The colors featured here are blue-green, green, and yellow-green. Colors that are next to each other on the color wheel present a very harmonious, related color scheme. One color needs to be dominant, another as subordinate, and the other should be in between. Lighter and darker values as well as their neutrals can be used. The colors you choose can express different moods – for example, colors on the red side of the wheel can express warmth, joy, excitement. Paintings in which the colors have all been neutralized can suggest a mood of a foggy, misty, or rainy landscape. In the study below, I chose to use yellow, yellow-orange, and orange as my three analogous colors. Yellow is dominant, orange is subordinate, and yellow-orange is the intermediate.
As it states on the left — use of analogous colors lead to a “harmonious but potentially boring” color scheme. As you can see in my example below, it would be much better if another accent color had been used — maybe a bright blue for interest! Remember, these are just studies — learning how to use different color schemes — don’t be tied down to them!
With Halloween on its way, I thought I’d post a couple of strange paintings I’ve made lately. Both of these are in pastel, my favorite medium. You will note that the image above is of the same barn that I’ve been using for the color theory exercises. For some reason, I’m really fond of this scene. However, I tried it in a different value scheme — one suggested by Edgar Whitney in his book on watercolor. This value scheme is a lot of dark with a little light in mid-values. I hadn’t used this scheme deliberately before, and it ended up as a night-time painting — even a little disturbing – who knows what’s lurking inside that old barn! The painting is 12 x 16″ and is unframed – price is $175.
I didn’t intend for this painting to be spooky, either; I was merely playing around with background color – using intense watercolors for the underpainting. The bare tree looms up into the sky, and it looks like a skeleton against the sky, pleading for deliverance! The name of this painting is The Stoic — 24 x 28″ framed and for sale at $475.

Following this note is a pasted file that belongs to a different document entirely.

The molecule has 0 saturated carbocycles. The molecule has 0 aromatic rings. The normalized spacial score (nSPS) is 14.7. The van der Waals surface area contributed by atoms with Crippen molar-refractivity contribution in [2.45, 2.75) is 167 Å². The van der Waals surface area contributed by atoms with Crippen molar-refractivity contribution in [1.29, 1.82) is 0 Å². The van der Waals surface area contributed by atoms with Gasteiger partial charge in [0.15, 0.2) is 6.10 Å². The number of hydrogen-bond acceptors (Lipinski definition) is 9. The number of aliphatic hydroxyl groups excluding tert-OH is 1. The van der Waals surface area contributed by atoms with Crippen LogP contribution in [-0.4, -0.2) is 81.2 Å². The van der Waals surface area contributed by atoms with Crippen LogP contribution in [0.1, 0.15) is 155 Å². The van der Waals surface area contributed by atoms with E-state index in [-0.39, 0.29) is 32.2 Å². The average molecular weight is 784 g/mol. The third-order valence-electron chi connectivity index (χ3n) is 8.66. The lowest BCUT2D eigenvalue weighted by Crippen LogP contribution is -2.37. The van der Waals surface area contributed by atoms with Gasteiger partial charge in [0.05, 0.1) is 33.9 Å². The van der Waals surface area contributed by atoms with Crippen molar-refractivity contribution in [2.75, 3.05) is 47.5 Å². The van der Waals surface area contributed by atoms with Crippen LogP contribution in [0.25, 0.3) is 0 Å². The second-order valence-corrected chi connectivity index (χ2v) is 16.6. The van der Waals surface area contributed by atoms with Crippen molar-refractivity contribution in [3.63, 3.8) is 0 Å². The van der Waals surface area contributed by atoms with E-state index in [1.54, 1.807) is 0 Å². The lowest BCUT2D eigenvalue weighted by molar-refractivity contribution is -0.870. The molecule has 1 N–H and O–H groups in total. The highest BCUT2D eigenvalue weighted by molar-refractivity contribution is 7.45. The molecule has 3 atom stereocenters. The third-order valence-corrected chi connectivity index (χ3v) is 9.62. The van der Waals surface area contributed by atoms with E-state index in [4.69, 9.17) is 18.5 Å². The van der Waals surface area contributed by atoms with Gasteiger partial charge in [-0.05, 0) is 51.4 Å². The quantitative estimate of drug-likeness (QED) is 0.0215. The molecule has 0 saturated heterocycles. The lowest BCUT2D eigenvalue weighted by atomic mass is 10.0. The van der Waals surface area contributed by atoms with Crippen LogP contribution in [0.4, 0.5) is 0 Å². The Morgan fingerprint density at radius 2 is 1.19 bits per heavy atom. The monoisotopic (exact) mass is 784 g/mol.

Here is an example of the well-known color wheel. I painted this in watercolor several years ago, and it still comes in handy in composing works and in teaching students about color. The colors to the right of the wheel are said to be “warm” colors, and the colors to the left are said to be “cool” colors. The outer circle represents the undiluted color, the first inner circle represents what happens when white is added to the major color, and the inner circle represents what happens when colors opposite to each other are mixed. The hues (colors) thus mixed are neutralized.
The hue at the top of the circle is yellow, to its right is yellow-orange, then orange, then red-orange, then red. Continuing around the rest of the circle is red-purple, purple, blue-purple, blue, blue-green, green, and lastly yellow-green. I’m sure most of you already know about this, but I’m starting out with the basics. In the following weeks, I’ll elaborate and show examples of different color schemes that can be produced from the knowledge of the color wheel.